“The Sermon on the Mount has been rightly categorized as wisdom literature – in fact, it is wisdom literature in the best tradition of the Old Testament. It reads very much like what we might find in various places in the Book of Proverbs.” (Bob Deffinbaugh)
In Proverbs 26:4-5 we have a famous tension requiring discernment:
Answer not a fool according to his folly,
lest you be like him yourself.
Answer a fool according to his folly,
lest he be wise in his own eyes.
Sometimes you do, sometimes you don’t. “Proverbs are principles stated in extremes.” (Deffinbaugh) Although not in the direct literary style of Proverbs 26:4-5, the Sermon on the Mount supplies us with truisms with exceptions and proverbial wisdom in tension.
Blessed are those who mourn (Matthew 5:4), yet rejoice and be glad (5:12).
Don’t get divorced, but adultery is an exception (5:31-32).
Secretly pray, fast, and give (6:1-4, 5-6, 16-18), yet publicly let your light so shine (5:16).
Love your enemies (5:43-48) and don’t judge (Matthew 7:1-5), yet don’t throw pearls before swine (7:6), and identify false prophets by their fruits (7:15-20).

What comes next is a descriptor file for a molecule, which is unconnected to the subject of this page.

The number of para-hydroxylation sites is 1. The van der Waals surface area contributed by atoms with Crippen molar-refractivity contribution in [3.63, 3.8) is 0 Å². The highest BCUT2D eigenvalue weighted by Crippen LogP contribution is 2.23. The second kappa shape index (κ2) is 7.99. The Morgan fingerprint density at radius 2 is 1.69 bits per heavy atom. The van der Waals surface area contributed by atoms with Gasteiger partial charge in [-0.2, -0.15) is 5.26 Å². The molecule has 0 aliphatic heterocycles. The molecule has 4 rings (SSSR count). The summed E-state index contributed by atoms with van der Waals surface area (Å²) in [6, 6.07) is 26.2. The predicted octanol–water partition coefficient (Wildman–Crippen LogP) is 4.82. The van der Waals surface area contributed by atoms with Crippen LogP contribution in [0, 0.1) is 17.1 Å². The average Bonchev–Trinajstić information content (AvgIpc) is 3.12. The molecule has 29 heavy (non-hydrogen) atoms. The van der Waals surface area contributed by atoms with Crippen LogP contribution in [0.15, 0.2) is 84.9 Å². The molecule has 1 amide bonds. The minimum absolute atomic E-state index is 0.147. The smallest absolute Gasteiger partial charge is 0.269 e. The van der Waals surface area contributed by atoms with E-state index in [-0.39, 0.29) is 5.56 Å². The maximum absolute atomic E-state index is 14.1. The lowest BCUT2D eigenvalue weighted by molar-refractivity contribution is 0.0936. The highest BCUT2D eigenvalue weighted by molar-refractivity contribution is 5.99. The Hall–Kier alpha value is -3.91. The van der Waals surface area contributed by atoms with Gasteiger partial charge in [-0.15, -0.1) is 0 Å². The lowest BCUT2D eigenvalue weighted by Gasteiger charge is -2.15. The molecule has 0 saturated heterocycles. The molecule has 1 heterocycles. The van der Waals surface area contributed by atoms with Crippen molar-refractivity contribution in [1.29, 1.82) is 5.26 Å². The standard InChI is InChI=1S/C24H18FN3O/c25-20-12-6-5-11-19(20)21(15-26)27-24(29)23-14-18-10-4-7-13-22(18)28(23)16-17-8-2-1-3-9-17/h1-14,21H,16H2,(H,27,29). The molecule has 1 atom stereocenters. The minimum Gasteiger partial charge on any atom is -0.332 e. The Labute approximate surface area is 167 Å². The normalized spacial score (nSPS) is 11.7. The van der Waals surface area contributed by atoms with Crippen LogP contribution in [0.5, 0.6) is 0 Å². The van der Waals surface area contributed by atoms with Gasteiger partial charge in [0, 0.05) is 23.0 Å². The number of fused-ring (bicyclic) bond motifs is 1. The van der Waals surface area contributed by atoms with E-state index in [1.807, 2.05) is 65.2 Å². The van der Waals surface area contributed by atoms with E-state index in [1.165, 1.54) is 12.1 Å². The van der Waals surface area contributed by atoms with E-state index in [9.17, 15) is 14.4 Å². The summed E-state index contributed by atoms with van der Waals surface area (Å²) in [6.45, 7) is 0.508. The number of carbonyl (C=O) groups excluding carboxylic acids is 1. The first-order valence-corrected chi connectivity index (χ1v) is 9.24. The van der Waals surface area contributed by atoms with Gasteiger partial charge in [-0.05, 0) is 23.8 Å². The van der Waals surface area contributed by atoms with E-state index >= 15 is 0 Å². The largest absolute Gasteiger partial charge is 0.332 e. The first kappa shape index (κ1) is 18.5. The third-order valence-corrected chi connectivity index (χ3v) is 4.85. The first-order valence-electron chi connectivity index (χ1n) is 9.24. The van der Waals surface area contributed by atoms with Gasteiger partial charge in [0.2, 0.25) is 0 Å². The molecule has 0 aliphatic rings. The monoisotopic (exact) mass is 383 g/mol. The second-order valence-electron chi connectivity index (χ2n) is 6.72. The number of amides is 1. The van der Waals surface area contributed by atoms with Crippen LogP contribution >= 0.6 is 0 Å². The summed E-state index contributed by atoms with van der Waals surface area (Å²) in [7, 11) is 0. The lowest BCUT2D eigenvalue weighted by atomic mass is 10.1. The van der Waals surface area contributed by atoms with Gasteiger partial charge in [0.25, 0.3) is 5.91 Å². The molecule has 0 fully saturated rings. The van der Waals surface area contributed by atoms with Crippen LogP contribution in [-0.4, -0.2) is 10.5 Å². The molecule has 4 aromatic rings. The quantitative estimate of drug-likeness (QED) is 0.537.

Blessed are the persecuted (5:10), yet avoid being trampled (7:6).
“Blessed are the peacemakers” (5:9), yet “let your peace return to you” (10:13) and “shake off the dust from your feet” (10:14) in some circumstances, knowing that the town you leave will come under worse judgment than Sodom and Gomorrah.
“Blessed are the peacemakers” (5:9), yet preach a message that often brings not “peace, but a sword” and family division and conflict (10:34).
Read in the tradition of wisdom literature, and in the context of the synoptics which support hierarchical ethics (9:13, 12:11), we should take avoidance of oaths (5:33-37), secret giving (6:1-4), secret prayer (6:5-6), secret fasting (6:16-17), and non-retaliation mandates (5:38-42) as subject to discernment. There is a time and a place for public prayer, public giving, public fasting, and self-defense.